Wednesday, August 18, 2010

Northern Perspective at Emiquon

Emiquon is a myriad of habitats with diverse populations of flora and fauna as shown in landscapes taken on a walk along the North Levee.

A Northern Harrier flew low over the prairie, far out near the lake. The tell-tale white rump shows even at that distance.

Monarchs were some of many butterflies I encountered on the walk, most of which would flutter away, far out of reach of my camera lens.


Many little birds disappeared in the prairie as I approached, but this Song Sparrow stopped briefly before disappearing with the others.

Sometime during the summer, TNC mowed rows in one section of the prairie. It is filling in now, but you can still see the rows.

Since TNC began pumping water out of Thompson Lake, mudflats have been exposed around the edges of the water. On this side of the lake they are quite extensive. Many shore birds, wading birds, and waterfowl were taking advantage of the shallow water and mudflats. The birds were way too far away to photograph, but the colors of the exposed mud against the water and the green of the wet prairie are striking.

Tuesday, August 17, 2010

Rice Lake: Letting the Water Out

As one of many people who have enjoyed the Rice Lake State Conservation Area for many years, I have watched the high water remain in the area for the past three years. My friend, Joyce, and I have been concerned about the water's effect on the trees, as well as the lack of habitat for wading and shore birds. On August 17, Bill Douglass, the site manager, and Bill Kapitko, his associate, took us out for a tour of the area to see the water being released into the river.

They took us out on the lake and showed us the Narrows Dam, which was open. Water from Rice Lake flowed into Big Lake through the openings. At this time, Rice Lake was almost level with Big Lake.



Asian Carp flew up out of the water and into the boat as we crossed the lake.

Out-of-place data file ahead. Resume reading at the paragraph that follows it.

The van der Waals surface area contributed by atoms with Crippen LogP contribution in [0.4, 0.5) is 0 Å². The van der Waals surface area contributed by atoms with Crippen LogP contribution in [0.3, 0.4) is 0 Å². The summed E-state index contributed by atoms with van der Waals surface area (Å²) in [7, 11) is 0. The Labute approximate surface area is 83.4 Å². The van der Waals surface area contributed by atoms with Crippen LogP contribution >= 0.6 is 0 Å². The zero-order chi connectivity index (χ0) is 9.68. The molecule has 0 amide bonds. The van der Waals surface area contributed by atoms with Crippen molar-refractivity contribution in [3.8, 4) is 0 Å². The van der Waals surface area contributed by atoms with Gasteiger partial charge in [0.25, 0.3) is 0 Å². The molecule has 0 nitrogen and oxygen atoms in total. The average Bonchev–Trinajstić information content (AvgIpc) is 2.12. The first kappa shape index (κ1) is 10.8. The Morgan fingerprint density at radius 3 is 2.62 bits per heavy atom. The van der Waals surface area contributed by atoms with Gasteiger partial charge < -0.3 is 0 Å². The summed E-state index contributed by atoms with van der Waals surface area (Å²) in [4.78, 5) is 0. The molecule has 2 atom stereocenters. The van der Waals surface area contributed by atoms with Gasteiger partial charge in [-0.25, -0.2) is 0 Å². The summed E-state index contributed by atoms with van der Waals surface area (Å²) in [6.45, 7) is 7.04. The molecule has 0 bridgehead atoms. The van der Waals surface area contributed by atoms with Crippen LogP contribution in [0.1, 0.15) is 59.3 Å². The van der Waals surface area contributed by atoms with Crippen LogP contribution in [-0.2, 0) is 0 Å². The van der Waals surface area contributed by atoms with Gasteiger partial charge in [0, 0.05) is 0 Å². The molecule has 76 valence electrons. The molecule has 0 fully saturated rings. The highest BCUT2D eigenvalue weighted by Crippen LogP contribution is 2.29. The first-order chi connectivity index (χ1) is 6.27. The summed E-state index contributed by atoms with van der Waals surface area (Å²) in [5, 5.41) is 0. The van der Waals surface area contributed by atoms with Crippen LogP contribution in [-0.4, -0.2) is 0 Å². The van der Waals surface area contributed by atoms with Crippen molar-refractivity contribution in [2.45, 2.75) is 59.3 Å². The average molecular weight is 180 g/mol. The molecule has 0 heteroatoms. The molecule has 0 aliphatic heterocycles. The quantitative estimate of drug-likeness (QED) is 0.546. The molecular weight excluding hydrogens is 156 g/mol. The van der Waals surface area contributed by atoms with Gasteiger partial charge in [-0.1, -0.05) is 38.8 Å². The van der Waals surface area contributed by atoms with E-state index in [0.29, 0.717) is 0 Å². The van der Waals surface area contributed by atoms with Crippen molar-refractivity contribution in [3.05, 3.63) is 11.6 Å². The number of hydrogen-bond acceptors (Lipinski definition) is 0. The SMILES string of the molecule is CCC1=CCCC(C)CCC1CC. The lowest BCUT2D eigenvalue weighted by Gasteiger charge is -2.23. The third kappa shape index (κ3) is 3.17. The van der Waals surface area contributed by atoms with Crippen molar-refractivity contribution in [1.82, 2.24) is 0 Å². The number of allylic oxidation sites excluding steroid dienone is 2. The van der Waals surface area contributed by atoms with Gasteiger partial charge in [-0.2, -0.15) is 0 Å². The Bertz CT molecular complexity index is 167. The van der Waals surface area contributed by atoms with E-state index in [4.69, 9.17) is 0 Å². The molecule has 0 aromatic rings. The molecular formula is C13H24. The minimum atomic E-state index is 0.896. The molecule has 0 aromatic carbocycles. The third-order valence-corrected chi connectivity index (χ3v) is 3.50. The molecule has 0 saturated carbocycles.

We rode down the channel that leads from Rice Lake to the pump house.

The valves on the gatewell structure keeping water in the channel had been opened. One valve would only partially open, but the other valve was completely open, allowing water to flow into the creek from the Rice Lake.

After the ride on the lake, we followed them to Copperas Landing to go out on the river. We stopped by the pump house on our way to the landing.

Bill Douglass stopped on the bridge over Copperas Creek that leads to the pump house. He explained how under normal river levels, the IDNR lets water out of the compound in the early summer, when the river goes down. Then they pump water back into the area in the fall in preparation for waterfowl hunting.

The large tubes under the bridge bring water into the channel when the pumps are working.

The pumps bring water from this channel, which is privately owned and which has many siltation problems.

The valves of the gatewell structure were open, and the water from the channel flowed into the creek. This is the first time in several years that water has been released from the compound.

Looking down Copperas Creek from the bridge, we could see the water bubbling up as it flowed through the structure.


We stopped at the Voorhees Unit, where water was flowing through the water control structure into a channel leading to the river.

Bill took us out on the river to view the water leaving the area through other outlets. We hadn't gone far from the landing before we spotted an antennae sticking out of the water; it was attached to a submerged pickup truck. Bill called the local rescue team. They were still working on getting the truck from the river when we returned from our river ride. I never did find out what the story was with the truck.

We passed the West River, the small stream separating Senate Island, which is privately owned, from the land surrounding Big Lake.

Bill stopped by the Stoplog structure, from which water flowed freely into the river.

We ended the tour at the Woodyard Slough, were water flowed over the Hate Levee (so called because of the many fights between area gun clubs over water rights).


Sunday, August 15, 2010

Mudflats at Thompson Lake

In August the water began to go down as TNC continued to pump water from the lake. For the first time in a couple of years, mudflats were exposed along the edges of the lake.

I took a walk along the south end of the lake on August 15, 2010. The colors of Emiquon are constantly changing, and on this day, with prairie flowers in bloom and a deep blue sky reflecting off the lake, the colors were glorious.



The deep greens of the cattails contrast with the bright yellow blooms speckled through the prairie and the blue of the sky and lake.

I can see Sister Creeks Farm, 7 miles to the north of Emiquon, along Route 24.

The receding lake left large expanses of mudflats in its wake.

Teal, Egrets, and Gulls hung out on a flat in the middle of the lake.



Pelicans flew overhead.


Shorebirds foraged along the edges of the mudflats.

Lesser or Greater Yellowlegs were among the shorebirds.